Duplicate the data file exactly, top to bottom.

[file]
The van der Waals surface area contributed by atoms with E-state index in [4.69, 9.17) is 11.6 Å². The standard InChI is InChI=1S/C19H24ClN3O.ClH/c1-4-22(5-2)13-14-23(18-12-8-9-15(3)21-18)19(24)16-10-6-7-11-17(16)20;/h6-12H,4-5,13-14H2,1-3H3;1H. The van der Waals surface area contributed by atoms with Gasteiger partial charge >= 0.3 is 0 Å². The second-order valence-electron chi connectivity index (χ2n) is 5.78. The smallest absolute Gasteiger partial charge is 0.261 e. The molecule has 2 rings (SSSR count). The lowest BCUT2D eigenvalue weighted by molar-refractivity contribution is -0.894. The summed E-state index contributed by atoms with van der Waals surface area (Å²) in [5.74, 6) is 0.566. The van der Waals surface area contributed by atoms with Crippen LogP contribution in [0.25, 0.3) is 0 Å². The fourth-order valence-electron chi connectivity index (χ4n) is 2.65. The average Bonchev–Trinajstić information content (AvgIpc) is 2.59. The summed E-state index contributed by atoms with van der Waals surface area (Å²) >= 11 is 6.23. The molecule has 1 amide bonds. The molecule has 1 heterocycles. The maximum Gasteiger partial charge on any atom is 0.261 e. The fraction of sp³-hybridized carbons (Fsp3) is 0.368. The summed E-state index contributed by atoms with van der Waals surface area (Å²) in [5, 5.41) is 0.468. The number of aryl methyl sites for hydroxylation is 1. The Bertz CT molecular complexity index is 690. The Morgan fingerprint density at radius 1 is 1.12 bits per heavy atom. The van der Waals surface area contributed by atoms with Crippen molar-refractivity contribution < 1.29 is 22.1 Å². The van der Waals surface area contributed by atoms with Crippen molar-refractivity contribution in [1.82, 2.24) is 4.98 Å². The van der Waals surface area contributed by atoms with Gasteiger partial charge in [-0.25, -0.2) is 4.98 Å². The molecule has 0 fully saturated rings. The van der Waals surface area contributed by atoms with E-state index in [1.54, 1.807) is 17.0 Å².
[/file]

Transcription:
The van der Waals surface area contributed by atoms with E-state index in [4.69, 9.17) is 11.6 Å². The standard InChI is InChI=1S/C19H24ClN3O.ClH/c1-4-22(5-2)13-14-23(18-12-8-9-15(3)21-18)19(24)16-10-6-7-11-17(16)20;/h6-12H,4-5,13-14H2,1-3H3;1H. The van der Waals surface area contributed by atoms with Gasteiger partial charge >= 0.3 is 0 Å². The second-order valence-electron chi connectivity index (χ2n) is 5.78. The smallest absolute Gasteiger partial charge is 0.261 e. The molecule has 2 rings (SSSR count). The lowest BCUT2D eigenvalue weighted by molar-refractivity contribution is -0.894. The summed E-state index contributed by atoms with van der Waals surface area (Å²) in [5.74, 6) is 0.566. The van der Waals surface area contributed by atoms with Crippen LogP contribution in [0.25, 0.3) is 0 Å². The fourth-order valence-electron chi connectivity index (χ4n) is 2.65. The average Bonchev–Trinajstić information content (AvgIpc) is 2.59. The summed E-state index contributed by atoms with van der Waals surface area (Å²) >= 11 is 6.23. The molecule has 1 amide bonds. The molecule has 1 heterocycles. The maximum Gasteiger partial charge on any atom is 0.261 e. The fraction of sp³-hybridized carbons (Fsp3) is 0.368. The summed E-state index contributed by atoms with van der Waals surface area (Å²) in [5, 5.41) is 0.468. The number of aryl methyl sites for hydroxylation is 1. The Bertz CT molecular complexity index is 690. The Morgan fingerprint density at radius 1 is 1.12 bits per heavy atom. The van der Waals surface area contributed by atoms with Crippen molar-refractivity contribution < 1.29 is 22.1 Å². The van der Waals surface area contributed by atoms with Crippen molar-refractivity contribution in [1.82, 2.24) is 4.98 Å². The van der Waals surface area contributed by atoms with Gasteiger partial charge in [-0.25, -0.2) is 4.98 Å². The molecule has 0 fully saturated rings. The van der Waals surface area contributed by atoms with E-state index in [1.54, 1.807) is 17.0 Å².